Home / Business / With the sale of Westfield, Frank Lowy calls time to the history of poverty to wealth

With the sale of Westfield, Frank Lowy calls time to the history of poverty to wealth



SYDNEY (Reuters) – Australian billionaire Frank Lowy, co-founder of global property group Westfield Corp ( WFD.AX ), said on Tuesday he expects to be an investor instead of an executive, almost six decades after the opening of a small shopping center on the outskirts of Sydney.

Frank Lowy, president and co-founder of Westfield, speaks through video link while his sons Peter and Steven Lowy listen during a press conference in Sydney, Australia, December 1
2, 2017. REUTERS / David Gray

Lowy, 87, a tycoon of the Holocaust survivor property turned gentleman, will retire from Westfield, and his sons Steven and Peter will retire as co-CEO, marking a dynastic end to his Westfield government after the proposed sale of $ 24.7 billion to Unibail-Rodamco of France.

"It's more of a life I've put in this company, it's time, from a personal point of view, to move on," Lowy told reporters via a video link in London. "We want to change our roles, we would prefer to be investors than executives."

The Lowy family owns 9 percent of Westfield and, if the cash and exchange agreement is finalized, it will end up with a 2.8 percent stake in Unibail-Rodamco.

The proposed agreement is the latest in a reorganization of the retail sector, with online giants like Amazon.com Inc ( AMZN.O ) putting the squeeze on the operators of shopping centers.

Westfield merged the traditional stores of the shopping centers with exclusive food courts, restaurants, bars, cinemas and fashion boutiques to keep people buying in physical stores.

"Westfield has assets in the United Kingdom and the United States that are in mature Amazon markets," said Morningstar REIT analyst Tony Sherlock. "They are already at 50 percent through that online retail change."

RICH LIST

In his adopted land, born in what is now Slovakia, Lowy is seen as a success story for immigrants and an intelligent developer. that survived the onslaught fueled by the Internet in the retail sector.

PHOTO OF THE ARCHIVE: Frank Lowy, president and co-founder of Westfield, speaks through video link while his children Peter and Steven Lowy listen during a press conference in Sydney, Australia, on December 12, 2017. REUTERS / David Gray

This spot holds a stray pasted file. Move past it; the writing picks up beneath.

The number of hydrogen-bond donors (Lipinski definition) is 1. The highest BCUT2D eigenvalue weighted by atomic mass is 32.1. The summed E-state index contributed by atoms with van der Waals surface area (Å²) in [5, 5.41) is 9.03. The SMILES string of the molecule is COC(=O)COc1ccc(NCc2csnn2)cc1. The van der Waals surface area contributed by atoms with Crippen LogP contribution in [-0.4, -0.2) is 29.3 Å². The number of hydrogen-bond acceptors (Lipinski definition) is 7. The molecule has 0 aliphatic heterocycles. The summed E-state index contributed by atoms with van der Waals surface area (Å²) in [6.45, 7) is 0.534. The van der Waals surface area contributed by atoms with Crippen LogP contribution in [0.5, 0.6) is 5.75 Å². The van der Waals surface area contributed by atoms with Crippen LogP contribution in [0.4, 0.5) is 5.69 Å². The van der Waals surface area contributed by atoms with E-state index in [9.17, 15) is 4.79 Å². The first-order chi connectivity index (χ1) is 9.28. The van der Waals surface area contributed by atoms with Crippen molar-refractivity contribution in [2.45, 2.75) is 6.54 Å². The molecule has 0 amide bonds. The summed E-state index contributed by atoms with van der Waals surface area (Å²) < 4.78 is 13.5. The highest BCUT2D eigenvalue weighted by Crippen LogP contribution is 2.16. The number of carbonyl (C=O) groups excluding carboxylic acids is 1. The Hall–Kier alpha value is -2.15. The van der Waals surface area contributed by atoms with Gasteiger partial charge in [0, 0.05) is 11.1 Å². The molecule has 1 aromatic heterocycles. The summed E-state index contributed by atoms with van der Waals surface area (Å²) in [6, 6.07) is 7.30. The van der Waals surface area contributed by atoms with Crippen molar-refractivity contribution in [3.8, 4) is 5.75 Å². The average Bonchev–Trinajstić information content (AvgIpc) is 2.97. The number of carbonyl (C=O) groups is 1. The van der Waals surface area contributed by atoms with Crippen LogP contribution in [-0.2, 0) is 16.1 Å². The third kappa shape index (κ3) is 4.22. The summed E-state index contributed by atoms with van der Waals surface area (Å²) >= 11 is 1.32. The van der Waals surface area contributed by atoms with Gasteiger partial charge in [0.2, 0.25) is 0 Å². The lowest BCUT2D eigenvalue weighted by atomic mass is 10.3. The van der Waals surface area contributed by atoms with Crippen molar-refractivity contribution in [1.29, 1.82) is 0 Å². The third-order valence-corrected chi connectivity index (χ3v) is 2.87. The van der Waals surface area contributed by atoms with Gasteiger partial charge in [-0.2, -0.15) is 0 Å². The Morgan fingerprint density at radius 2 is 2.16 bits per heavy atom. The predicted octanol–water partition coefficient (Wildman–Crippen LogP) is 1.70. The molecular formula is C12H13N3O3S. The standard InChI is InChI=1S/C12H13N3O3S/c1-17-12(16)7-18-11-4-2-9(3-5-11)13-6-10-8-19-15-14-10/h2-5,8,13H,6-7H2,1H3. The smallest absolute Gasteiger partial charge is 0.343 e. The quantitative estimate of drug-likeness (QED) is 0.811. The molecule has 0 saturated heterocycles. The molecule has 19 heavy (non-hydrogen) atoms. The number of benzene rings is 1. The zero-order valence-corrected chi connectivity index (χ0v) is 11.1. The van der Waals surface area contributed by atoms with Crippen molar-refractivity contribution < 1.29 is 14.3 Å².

In his early years, Lowy lived in a ghetto in Hungary during World War II and was frequently moved before being interned in a British detention camp in Cyprus. He said he later learned that his father had been beaten to death in the Auschwitz concentration camp.

Lowy came to Australia in the 1950s and met the surviving members of his family. He continued to found Westfield Development Corp with a friend, John Saunders, by developing a shopping center in the western suburbs of Sydney.

Westfield was listed on the Australian stock exchange in 1960.

Lowy said the Unibail-Rodamco agreement was the second most important day in Westfield's history. "The most important was (in) September 1960, when Westfield was born," he said.

Since then, Australian shopping centers have been separated from American and European companies in Westfield, and are not part of the proposed sale.

Lowy spent the last decade near the rich lists of Australia, with an estimated wealth this year of A $ 8.26 billion ($ 6.23 billion) and retaining a high public profile in sports administration as former president of the Federation of Soccer of Australia. .

He is often credited with establishing football as a leading sport in a country where he has had to compete with the traditionally more popular rugby league, the rugby union and Australian football.

But Lowy said selling Westfield would not necessarily give him more free time.

"I'm not looking for too much time, but the workload will be totally different, it's real to invest instead of administer."

($ 1 = 1.3259 Australian dollars)

Report of Swati Pandey and Byron Kaye on SYDNEY; Written by Jonathan Barrett; Edition by Ian Geoghegan

Our standards: The principles of trust of Thomson Reuters.

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